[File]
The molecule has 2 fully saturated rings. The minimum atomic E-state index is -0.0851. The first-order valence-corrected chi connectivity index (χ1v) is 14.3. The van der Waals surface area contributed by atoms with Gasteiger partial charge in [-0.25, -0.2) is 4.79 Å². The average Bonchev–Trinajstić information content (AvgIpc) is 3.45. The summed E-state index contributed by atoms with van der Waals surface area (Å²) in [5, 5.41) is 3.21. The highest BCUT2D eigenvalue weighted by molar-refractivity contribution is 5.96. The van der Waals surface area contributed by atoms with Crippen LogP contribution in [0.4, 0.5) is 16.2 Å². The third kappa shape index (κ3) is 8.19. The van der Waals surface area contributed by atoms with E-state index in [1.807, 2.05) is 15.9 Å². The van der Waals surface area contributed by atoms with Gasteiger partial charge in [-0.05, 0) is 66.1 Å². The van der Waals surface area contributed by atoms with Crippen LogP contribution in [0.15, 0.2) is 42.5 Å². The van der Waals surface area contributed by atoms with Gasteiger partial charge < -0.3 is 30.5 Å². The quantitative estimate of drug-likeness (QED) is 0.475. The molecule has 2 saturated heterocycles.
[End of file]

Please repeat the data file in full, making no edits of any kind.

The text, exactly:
The molecule has 2 fully saturated rings. The minimum atomic E-state index is -0.0851. The first-order valence-corrected chi connectivity index (χ1v) is 14.3. The van der Waals surface area contributed by atoms with Gasteiger partial charge in [-0.25, -0.2) is 4.79 Å². The average Bonchev–Trinajstić information content (AvgIpc) is 3.45. The summed E-state index contributed by atoms with van der Waals surface area (Å²) in [5, 5.41) is 3.21. The highest BCUT2D eigenvalue weighted by molar-refractivity contribution is 5.96. The van der Waals surface area contributed by atoms with Crippen LogP contribution in [0.4, 0.5) is 16.2 Å². The third kappa shape index (κ3) is 8.19. The van der Waals surface area contributed by atoms with E-state index in [1.807, 2.05) is 15.9 Å². The van der Waals surface area contributed by atoms with Gasteiger partial charge in [-0.05, 0) is 66.1 Å². The van der Waals surface area contributed by atoms with Crippen LogP contribution in [0.15, 0.2) is 42.5 Å². The van der Waals surface area contributed by atoms with Gasteiger partial charge < -0.3 is 30.5 Å². The quantitative estimate of drug-likeness (QED) is 0.475. The molecule has 2 saturated heterocycles.